# currying

Currying is the technique of emulating multiple-parametered functions with higher-order functions. The notion is that a function of $n$ arguments can be thought of as a function of 1 argument that maps to a function of $n-1$ arguments. A curried function is a function represented by currying, e.g.

 $f\colon A\to(B\to C)$

For conciseness, the mapping operator $\rightarrow$ is usually considered right-associative, so one could drop the parentheses in the expression above and write $f\colon A\to B\to C$ instead.

In contrast, an uncurried function is usually specified as a mapping from a Cartesian product, such as

 $f\colon(A\times B)\to C.$

The term currying is derived from the name of Haskell Curry, a 20th-century logician. However, Curry was not the first person to discover this notion, as it was first introduced by Gottlob Frege in 1893 and expanded by Moses Schönfinkel in the 1920s. Hence the notion is sometimes referred to as schönfinkeling.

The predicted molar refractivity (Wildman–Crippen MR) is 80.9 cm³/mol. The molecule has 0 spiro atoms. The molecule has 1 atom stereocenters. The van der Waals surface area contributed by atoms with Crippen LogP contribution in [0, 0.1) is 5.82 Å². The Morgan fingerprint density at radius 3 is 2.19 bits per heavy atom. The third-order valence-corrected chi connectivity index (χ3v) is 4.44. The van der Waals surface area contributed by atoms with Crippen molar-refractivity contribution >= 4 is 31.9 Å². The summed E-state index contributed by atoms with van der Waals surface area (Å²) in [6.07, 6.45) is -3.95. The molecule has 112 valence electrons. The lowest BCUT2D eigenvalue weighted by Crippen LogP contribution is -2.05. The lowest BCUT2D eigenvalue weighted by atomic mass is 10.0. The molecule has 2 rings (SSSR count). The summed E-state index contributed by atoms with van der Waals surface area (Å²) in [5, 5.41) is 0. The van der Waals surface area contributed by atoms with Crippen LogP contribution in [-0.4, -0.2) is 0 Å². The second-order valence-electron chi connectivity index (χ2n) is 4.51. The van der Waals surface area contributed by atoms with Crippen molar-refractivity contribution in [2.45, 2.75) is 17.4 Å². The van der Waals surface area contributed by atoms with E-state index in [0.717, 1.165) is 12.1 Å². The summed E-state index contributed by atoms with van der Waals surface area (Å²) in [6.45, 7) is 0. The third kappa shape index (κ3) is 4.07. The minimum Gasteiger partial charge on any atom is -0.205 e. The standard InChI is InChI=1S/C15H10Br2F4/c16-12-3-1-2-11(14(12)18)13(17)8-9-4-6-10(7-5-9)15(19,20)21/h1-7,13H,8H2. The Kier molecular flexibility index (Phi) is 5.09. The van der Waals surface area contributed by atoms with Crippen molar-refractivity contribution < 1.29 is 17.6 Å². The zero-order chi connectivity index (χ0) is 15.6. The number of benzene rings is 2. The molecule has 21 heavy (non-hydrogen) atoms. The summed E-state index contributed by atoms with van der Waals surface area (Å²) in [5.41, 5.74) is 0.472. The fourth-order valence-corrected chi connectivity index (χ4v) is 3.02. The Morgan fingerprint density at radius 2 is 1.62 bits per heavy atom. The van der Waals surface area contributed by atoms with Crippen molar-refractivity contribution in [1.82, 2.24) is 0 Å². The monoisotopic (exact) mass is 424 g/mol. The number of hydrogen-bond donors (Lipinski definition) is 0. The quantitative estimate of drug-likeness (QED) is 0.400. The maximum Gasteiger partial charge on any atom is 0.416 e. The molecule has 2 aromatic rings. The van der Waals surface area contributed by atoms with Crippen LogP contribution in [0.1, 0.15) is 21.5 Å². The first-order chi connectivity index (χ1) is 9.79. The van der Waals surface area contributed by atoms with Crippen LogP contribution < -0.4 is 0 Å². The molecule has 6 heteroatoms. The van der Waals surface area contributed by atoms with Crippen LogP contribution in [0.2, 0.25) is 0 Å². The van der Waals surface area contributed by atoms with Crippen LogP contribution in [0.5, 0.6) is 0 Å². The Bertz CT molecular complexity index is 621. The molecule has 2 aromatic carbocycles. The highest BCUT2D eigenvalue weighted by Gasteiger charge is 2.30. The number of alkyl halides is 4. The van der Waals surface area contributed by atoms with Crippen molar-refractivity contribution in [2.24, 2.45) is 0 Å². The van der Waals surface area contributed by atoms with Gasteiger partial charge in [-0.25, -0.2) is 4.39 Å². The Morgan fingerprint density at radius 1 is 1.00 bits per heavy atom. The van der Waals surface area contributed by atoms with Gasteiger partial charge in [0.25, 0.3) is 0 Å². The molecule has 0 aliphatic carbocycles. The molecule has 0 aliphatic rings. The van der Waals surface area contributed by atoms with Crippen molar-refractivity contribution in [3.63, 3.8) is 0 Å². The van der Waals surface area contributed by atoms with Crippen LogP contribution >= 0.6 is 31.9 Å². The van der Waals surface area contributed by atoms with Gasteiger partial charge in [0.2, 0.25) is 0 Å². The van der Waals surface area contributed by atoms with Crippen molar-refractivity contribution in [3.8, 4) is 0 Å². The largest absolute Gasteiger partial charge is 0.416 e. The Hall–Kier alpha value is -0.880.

From the perspective of category theory, currying can be thought of as exploiting the fact that $-\times B$ and $\operatorname{Hom}(B,-)$ are adjoint functors on $\mathbf{Set}$. That is, for each set $B$, there is a natural equivalence

 $\nu\colon\operatorname{Hom}_{\mathbf{Set}}(-\times B,-)\overset{\cdot}{% \longrightarrow}\operatorname{Hom}_{\mathbf{Set}}(-,\operatorname{Hom}(B,-))$

defined by sending a map $f\colon(A\times B)\to C$ to the map $\nu_{f}\colon A\to\operatorname{Hom}(B,C)$. For each $a\in A$, $\nu_{f}(a)\colon B\to C$ is the map defined by $\nu_{f}(a)(b)=f(a,b)$.

Title currying Currying 2013-03-22 12:33:35 2013-03-22 12:33:35 mps (409) mps (409) 8 mps (409) Definition msc 68Q01 schönfinkeling schönfinkelization HigherOrderFunction curried function uncurried function